A study conducted by the Black Dog Institute and published in the Journal of Adolescence in September, has found that school-based mental health education programs can help reduce stigma and improve mental health awareness.
Researchers from the Institute compared data from Year 9 and 10 students who took part in their mental health literacy program HeadStrong, with data from secondary school students who undertook the standard personal development programs in the health and physical education curriculum. The results found that students participating in the HeadStrong program demonstrated significantly better mental health literacy. Stigmatising attitudes were also significantly lower in this group.
These results are another piece of evidence that supports nib foundation's belief in the importance of awareness and education in improving youth mental health outcomes in Australia.
Since 2011 we have been supporting Black Dog Institute to introduce HeadStrong to schools across Australia by customising the resource to meet the needs of each state and territory curriculum, and training teachers to deliver the program in the classroom. These results are very pleasing and strongly indicate the benefits of integration of mental health literacy programs into schools.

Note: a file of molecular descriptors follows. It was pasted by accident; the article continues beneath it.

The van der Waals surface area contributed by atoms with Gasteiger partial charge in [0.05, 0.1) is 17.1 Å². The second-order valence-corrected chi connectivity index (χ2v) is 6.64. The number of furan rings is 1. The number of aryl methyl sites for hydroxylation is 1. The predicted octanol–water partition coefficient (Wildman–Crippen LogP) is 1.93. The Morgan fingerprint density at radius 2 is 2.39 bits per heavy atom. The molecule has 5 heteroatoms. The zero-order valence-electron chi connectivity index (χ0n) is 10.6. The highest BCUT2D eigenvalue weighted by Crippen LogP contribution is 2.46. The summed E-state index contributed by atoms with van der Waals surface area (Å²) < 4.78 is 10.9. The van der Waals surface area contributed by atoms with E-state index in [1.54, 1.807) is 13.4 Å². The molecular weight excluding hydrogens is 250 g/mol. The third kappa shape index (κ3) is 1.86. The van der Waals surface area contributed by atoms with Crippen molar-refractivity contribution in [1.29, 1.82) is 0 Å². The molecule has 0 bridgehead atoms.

The unique HeadStrong program uses a series of engaging, humorous cartoon images to help teachers effectively deal with a topic that has traditionally been difficult to teach.
Specifically designed to engage young people, the resource provides teenagers with an increased knowledge of mood disorders, their symptoms, as well as how and when to seek help, and how to build resilience. It aims to reduce the impact of mood disorders on young people, leading to an improvement in their overall health and wellbeing.
Since the foundation's three-year, $500,000 grant was made in 2011 over 4,000 unique downloads have been made of the HeadStrong curriculum resource. It is also estimated more than 1,500 teachers will be trained in delivering the HeadStrong program by the end of 2014.
for more information on the Black Dog Institute and the HeadStrong